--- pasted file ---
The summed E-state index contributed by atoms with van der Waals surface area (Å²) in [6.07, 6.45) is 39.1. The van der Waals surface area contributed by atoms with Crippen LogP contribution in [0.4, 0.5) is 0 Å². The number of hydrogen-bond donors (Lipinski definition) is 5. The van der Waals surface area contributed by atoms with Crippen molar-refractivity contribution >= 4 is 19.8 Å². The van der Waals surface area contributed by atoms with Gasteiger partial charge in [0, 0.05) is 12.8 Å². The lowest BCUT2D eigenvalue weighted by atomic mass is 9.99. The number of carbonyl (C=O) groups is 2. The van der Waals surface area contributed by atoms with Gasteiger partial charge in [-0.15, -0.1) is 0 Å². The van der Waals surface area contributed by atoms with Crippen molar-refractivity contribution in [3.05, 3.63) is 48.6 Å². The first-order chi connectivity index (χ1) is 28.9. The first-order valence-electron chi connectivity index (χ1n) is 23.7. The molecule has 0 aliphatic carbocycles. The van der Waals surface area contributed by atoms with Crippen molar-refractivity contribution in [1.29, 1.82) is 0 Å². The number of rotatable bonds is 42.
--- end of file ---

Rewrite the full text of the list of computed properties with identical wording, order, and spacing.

The summed E-state index contributed by atoms with van der Waals surface area (Å²) in [6.07, 6.45) is 39.1. The van der Waals surface area contributed by atoms with Crippen LogP contribution in [0.4, 0.5) is 0 Å². The number of hydrogen-bond donors (Lipinski definition) is 5. The van der Waals surface area contributed by atoms with Crippen molar-refractivity contribution >= 4 is 19.8 Å². The van der Waals surface area contributed by atoms with Gasteiger partial charge in [0, 0.05) is 12.8 Å². The lowest BCUT2D eigenvalue weighted by atomic mass is 9.99. The number of carbonyl (C=O) groups is 2. The van der Waals surface area contributed by atoms with Gasteiger partial charge in [-0.15, -0.1) is 0 Å². The van der Waals surface area contributed by atoms with Crippen molar-refractivity contribution in [3.05, 3.63) is 48.6 Å². The first-order chi connectivity index (χ1) is 28.9. The first-order valence-electron chi connectivity index (χ1n) is 23.7. The molecule has 0 aliphatic carbocycles. The van der Waals surface area contributed by atoms with Crippen molar-refractivity contribution in [1.29, 1.82) is 0 Å². The number of rotatable bonds is 42.